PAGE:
Loc’d Life Magazine
Click on the blog link to bring you here.

“Invisible Dreads,” from Twisted: The Dreadlocks Chronicles was excerpted from the book, Blackberries and Redbones: Critical Articulations of Black Hair/Body Politics in Africana Communities, edited by Regina E Spellers and Kimberly R. Moffitt, Hampton Press.

Give us your feedback. What does it mean to be loc’d? Comment below.  The most insightful comment wins some Loc’d Life gear! Check back next week!

3 thoughts on “What does it mean to be loc’d?

  1. Being loc’d means F.R.E.E.D.O.M. to:

    1. Honour the crown of glory the creator put on my head as a birth right.

    2. Grow my hair as long as it can/wants to grow

    3. Care for my hair with natural oils exclusively.

    4. Look fierce and groomed.

    5. Turn heads everywhere I go and hopefully inspire some.

    6. Put an awesome smile of a brother’s face who greeted me “My Nubian QUEEN”

    7. Save my hair from excessive heat treatments and harsh chemicals that can melt a tin can.

    8. Welcome the rain on my head.

    9. Swim, jog and break a sweat whenever i wish to.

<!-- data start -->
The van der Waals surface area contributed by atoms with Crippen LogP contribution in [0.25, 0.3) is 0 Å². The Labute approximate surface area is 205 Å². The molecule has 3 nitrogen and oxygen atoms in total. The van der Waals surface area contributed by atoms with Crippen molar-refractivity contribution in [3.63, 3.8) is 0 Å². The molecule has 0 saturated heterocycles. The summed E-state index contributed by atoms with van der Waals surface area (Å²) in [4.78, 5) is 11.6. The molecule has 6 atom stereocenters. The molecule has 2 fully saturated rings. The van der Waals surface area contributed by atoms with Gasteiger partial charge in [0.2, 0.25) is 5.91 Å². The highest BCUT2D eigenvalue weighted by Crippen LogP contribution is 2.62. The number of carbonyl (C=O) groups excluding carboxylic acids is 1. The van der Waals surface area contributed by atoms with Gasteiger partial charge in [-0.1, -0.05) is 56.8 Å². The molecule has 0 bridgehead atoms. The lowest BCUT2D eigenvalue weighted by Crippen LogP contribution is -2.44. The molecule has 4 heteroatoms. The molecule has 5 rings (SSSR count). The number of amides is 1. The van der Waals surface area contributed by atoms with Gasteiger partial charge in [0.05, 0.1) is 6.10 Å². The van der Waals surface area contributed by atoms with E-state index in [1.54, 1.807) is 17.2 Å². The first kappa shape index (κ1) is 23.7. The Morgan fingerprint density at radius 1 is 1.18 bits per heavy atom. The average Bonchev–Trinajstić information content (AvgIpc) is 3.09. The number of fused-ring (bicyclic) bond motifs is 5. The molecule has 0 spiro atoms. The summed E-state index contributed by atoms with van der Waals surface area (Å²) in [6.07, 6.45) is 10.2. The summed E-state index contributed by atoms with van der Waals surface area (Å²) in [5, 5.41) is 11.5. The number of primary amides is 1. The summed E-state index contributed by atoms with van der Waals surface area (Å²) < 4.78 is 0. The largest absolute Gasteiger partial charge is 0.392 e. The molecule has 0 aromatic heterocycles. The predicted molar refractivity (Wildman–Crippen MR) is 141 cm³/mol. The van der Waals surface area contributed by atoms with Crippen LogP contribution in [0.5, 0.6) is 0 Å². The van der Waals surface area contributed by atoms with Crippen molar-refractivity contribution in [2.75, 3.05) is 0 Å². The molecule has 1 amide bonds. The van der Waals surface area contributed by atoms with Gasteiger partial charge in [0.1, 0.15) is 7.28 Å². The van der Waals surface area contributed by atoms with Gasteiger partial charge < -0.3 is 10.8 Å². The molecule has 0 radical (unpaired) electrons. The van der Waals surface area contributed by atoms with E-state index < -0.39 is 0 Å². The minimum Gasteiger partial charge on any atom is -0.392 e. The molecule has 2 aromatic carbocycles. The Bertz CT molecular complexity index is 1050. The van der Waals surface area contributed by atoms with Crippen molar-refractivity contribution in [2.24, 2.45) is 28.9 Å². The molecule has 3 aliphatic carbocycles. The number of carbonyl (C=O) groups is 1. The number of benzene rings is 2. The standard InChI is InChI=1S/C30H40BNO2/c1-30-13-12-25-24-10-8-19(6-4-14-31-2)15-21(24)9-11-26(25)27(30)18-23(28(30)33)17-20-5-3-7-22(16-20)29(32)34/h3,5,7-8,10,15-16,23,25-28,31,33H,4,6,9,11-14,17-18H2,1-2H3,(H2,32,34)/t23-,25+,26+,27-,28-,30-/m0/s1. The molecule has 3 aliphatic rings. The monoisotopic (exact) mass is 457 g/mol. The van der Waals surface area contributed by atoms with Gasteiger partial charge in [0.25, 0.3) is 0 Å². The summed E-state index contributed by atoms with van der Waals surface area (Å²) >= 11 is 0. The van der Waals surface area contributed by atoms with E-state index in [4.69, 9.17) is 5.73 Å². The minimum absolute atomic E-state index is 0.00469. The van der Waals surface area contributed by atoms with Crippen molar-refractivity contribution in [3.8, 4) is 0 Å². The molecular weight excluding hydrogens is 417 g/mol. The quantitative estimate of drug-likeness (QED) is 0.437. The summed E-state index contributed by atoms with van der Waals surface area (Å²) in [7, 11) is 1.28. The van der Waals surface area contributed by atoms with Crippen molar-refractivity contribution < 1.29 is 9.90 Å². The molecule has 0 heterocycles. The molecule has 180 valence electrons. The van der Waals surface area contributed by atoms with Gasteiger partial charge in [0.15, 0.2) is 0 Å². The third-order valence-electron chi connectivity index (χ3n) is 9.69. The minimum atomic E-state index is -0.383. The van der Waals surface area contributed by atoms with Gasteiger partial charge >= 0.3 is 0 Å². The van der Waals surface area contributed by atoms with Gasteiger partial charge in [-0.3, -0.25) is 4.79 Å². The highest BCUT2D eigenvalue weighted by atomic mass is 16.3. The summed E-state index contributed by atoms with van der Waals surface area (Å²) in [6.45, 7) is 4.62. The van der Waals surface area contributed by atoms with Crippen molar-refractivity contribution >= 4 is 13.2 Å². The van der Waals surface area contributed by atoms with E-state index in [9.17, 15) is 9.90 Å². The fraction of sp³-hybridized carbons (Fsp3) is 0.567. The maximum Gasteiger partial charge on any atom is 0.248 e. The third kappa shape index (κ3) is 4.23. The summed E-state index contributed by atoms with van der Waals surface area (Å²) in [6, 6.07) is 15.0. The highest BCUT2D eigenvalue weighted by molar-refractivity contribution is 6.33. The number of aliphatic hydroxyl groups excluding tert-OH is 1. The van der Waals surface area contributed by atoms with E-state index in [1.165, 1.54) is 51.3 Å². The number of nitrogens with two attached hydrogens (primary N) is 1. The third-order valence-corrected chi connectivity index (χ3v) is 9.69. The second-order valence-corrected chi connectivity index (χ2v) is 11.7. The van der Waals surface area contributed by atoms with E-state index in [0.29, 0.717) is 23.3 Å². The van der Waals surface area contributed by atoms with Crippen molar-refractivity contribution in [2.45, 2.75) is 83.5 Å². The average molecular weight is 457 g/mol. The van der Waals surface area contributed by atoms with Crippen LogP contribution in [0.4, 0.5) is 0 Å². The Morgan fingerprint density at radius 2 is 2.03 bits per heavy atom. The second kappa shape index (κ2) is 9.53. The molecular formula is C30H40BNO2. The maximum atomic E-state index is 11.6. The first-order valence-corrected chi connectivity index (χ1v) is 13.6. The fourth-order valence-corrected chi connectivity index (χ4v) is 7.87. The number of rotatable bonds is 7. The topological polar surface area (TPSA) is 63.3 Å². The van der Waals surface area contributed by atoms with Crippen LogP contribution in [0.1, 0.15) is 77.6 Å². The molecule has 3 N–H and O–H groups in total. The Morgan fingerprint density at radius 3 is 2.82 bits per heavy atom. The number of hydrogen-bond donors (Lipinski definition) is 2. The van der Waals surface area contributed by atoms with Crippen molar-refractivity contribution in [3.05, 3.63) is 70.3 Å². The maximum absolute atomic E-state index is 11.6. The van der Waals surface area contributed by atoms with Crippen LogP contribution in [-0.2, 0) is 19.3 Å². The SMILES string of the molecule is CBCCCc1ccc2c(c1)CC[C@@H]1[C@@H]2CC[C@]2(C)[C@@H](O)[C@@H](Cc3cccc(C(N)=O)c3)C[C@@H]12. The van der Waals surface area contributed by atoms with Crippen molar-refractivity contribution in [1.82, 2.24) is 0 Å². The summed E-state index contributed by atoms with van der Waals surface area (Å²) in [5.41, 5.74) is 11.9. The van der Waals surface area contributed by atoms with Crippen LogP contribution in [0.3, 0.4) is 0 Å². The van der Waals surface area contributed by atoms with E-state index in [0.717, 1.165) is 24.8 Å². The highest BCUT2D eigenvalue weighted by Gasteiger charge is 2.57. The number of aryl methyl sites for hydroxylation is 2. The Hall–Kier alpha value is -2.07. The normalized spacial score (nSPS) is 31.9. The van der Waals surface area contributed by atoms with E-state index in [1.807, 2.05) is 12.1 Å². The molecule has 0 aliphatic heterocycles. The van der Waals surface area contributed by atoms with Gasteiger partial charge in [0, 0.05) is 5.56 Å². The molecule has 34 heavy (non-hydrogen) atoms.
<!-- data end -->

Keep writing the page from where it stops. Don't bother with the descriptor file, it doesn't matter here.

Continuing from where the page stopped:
10. Love, accept and cherish the texture of my hair exactly as it is meant to be, as it has always been and as it will always be. Yes, I am my hair.



  2. First, I simply like locs because of the depth of beauty and artistry portrayed on one’s crown. Our hair is like the jewels of our crown. Our hair is the very crown! I was natural for 8 years before locking. I saw a young woman’s luscious curly locs and I wanted some too! It has been a little over three years since I transitioned. Though I was natural before the locs, this style challenged me–more than before–to move beyond my fear of expressing my creativity and uniqueness. I know that people–in my experience it has been African-Americans–do not accept this style. That’s okay. Everyone is entitled to his or her opinions. The remarks can be hurtful and ignorant. However, I’ve received many more compliments, and have been an inspiration to others who want to loc, who are locking, or who just like the style. Locs are my crown of glory…given to me by my Creator. Good or bad hair day, they are mine. I am thankful for a head full of hair. No person can steal from me what is part of my design.

  3. Another insightful post, and insightful comments. I too was natural for about 6 years before I decided to start my locs. Being natural/loc’d has been about freedom as others have mentioned. But even more so it has been about self-acceptance – accepting myself just the way God made me. It meant I was completely turning away from the social norm of applying chemicals to make my hair look like another group of people. It meant embracing all the possibilities that only our type of hair could do naturally. Sometimes I stop and think about how blacks/african desent are the only ethnicity with our type of hair, and instead of that being a bad thing as history has made us feel, I think it’s spectacular and it should be celebrated.